Lily Tomlin talks about Richard Pryor, turning down $500,000 and working a stage at 69
When I met comic Lily Tomlin on the telephone, it would be days before bratty Batman star Christian Bale brought the celebrity meltdown back to prominence with a profanity-drenched tirade leaked from the set of the latest Terminator movie.
You’d never know, from her talkative manner and willingness to answer any question, that Tomlin once starred in her own widely watched meltdown -- a YouTube-immortalized fit from the 2003 set of the quirky film I Heart Huckabees, in which Tomlin flips off the camera and calls director David O. Russell some very choice names.
That attitude seems a world away now; instead, she offers a weary wisdom that can only come from 40 years in the snakepit of show business.
In an hourlong interview previewing her Valentine's Day show Saturday at the Tampa Bay Performing Arts Center, Tomlin dishes on her friendship with Richard Pryor, the youthful spirit that led her to turn down a $500,000 endorsement deal in the early '70s, and why she’s still working a stage at 69.
Deggans: Unlike a lot of comics, your act is almost entirely rooted in characters. So who will we see when you come here?
T: “I do a little bit of Trudy, the bag lady. Ernestine (the telephone operator) now has been working in a big health care insurance company –- you know, denying health care to everyone (laughs). I’ll do 10 or 12 characters, talk to the audience and talk about Tampa and talk about we’ve got a new president and all that stuff.”
D: If you’re Chris Rock and you want to talk about Obama’s election, you just kind of come up with an extra bit, but for you it sounds like you might have to create another character, right?
T: (laughs) Sort of. Ernestine’s a particularly facile character for that. Before the war started, she’d always had a kind of reality-based Webcast chat show called “Ernestine Calls You on It and You’d Better Have an Answer.” So in the beginning, she would get Bush and Saddam and Kim Jong Il, or whoever was in the news, and she’d get them on the phone and try to, you know, be satirical about going to war, or why were they at each others’ throats.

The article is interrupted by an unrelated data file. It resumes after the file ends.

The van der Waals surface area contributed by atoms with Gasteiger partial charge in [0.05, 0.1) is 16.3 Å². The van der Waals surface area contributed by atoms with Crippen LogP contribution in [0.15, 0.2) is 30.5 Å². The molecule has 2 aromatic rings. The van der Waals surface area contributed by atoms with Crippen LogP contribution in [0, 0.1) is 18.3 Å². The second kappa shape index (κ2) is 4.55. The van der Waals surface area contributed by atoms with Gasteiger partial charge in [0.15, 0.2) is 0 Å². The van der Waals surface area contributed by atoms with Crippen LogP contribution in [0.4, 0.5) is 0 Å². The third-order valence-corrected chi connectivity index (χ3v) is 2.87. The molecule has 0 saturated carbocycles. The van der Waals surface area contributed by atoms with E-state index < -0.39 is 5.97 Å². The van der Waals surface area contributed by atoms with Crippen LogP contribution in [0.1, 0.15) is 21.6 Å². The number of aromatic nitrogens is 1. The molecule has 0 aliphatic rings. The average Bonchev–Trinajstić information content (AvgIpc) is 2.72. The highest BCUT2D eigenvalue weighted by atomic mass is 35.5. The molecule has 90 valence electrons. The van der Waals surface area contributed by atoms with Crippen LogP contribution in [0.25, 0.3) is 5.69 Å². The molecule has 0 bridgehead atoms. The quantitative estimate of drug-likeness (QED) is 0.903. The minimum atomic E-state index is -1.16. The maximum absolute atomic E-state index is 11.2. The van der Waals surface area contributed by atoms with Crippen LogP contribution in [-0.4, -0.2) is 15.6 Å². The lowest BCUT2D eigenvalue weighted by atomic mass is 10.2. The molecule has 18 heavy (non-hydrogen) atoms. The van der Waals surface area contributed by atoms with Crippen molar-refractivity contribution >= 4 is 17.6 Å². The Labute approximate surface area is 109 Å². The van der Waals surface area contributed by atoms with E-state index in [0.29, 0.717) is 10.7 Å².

D: What do you tell folks when they ask why you’re still doing stage performances?
T: I think 'cause I don’t realize how long I’ve been doing it. And Jane, my partner, always says I think you like to work live because it’s the only two hours of the day that you’re in the present. So I’ve never not done it. I’ve been making an act since I was a kid, doing it on the back porch, trying to get people from the apartment house to come and see it. Sometimes I think I was the first performance artist.
D: Steve Martin definitively closed the book on his stand-up career at a certain point . . . But there are other performers who never do. What’s the difference?
T: Well, Steve has the luxury of doing movies all he wants, and I’ve never had that luxury, really. (Tomlin teams up with Martin in a small role in his current film, The Pink Panther 2.) Not too many women have had that kind of . . . think of the kids on SNL. The boys had lots of chances to make movies; there’s the old rule, you have three films in the air at any time -- one’s just out, one’s in preparation and one is being shot. And so if you have a clunker, you’ve already got another one in the can. Gilda (Radner) never had a real movie career and, sadly enough, Madeline never . . . Madeline wasn’t on SNL but Madeline Kahn never had a real movie career. Whatever Steve is able to do or sell, I never had that capacity.
D: Comics like George Carlin and Richard Pryor, they seemed to have this period where they kind of were more commercial and then they figured out what they really wanted to say. Today’s comics, by the time you see them on Comedy Central you kind of get whatever their act is.
T: Truthfully, there aren’t two worlds today. There was in those times. I mean, things were . . . nothing’s taboo anymore. George kinda doing the hippy-dippy weatherman and stuff . . . he did that because he couldn’t do the other stuff in Vegas. He’d get run out. There weren’t that many places to work.
A few years ago, before Richard died, I presented him with an award . . . he was very, very physically impaired by then. I sat behind him for two hours, watching clips at this festival, and I knew he was, like, sort of sobbing. It was killing him, 'cause the guy on the screen was so wonderful and so . . . incredibly magnetic and charismatic on the screen, and he was (by then) so completely isolated in his body.
D: I have to ask: Did AT&T actually offer you a half-million dollars to do Ernestine?